Because most philosophies that frown on reproduction don't survive.

Thursday, December 06, 2007

I went to the fights last night, and an HOA meeting broke out

This evening is our annual homeowners' association meeting. The thought of it has leached all the joy from my week, casting a pall even over my last birthday before I descend into the abyss of being thirty. This year seems especially onerous because They want to impose a "special assessment" that is a de facto 25% increase of our fees, not to mention forming an "architectural committee", hiring inspectors, and otherwise bringing the nanny state to fruition. To combat this, Darwin and I has decided to both attend, which means that on top of all the frustrations of arm-wrestling people who want to bilk us out of our hard-earned money, we'll be wasting a perfectly good evening of baby-sitting. And you can bet that everyone will be in a swell mood because the city has been replacing the water pipes in our neighborhood, with the necessary but still irritating result that our water has been out every other day this week.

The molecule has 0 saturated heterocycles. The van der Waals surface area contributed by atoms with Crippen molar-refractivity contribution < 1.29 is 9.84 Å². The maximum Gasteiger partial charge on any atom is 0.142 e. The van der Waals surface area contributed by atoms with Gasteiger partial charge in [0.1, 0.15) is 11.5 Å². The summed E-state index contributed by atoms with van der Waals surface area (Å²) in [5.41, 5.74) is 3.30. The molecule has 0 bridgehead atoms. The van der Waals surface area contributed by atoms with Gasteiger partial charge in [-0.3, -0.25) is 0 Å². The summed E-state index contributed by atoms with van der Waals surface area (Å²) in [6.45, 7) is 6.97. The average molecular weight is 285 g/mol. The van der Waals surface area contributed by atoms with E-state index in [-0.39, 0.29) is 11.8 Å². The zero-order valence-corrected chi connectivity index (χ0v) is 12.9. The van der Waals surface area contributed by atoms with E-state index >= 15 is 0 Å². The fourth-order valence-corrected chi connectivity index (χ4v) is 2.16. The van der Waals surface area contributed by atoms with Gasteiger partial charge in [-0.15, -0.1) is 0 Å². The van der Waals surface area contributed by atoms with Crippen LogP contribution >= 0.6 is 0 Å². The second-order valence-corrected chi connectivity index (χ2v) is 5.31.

I find the very concept of HOAs offensive, so I'm predisposed to be disruptive. Let's hope the evening ends in minimal bloodshed...

13 comments:

Kiwi Nomad 2006 said...

Lol it may well have been a horrible evening... but your wonderful telling of your anticipation had me rolling in the aisles here ;-)

j. christian said...

I find the very concept of HOAs offensive

They might often be offensive in practice, but in theory it's not a terrible idea. I'd much rather have something local like an HOA making those decisions than, say, the city, county, state, or (egads) federal government. THAT would be a true nanny state intrusion. In theory, the HOA is just the community deciding and policing its aesthetic norms, and pooling its resources to that end.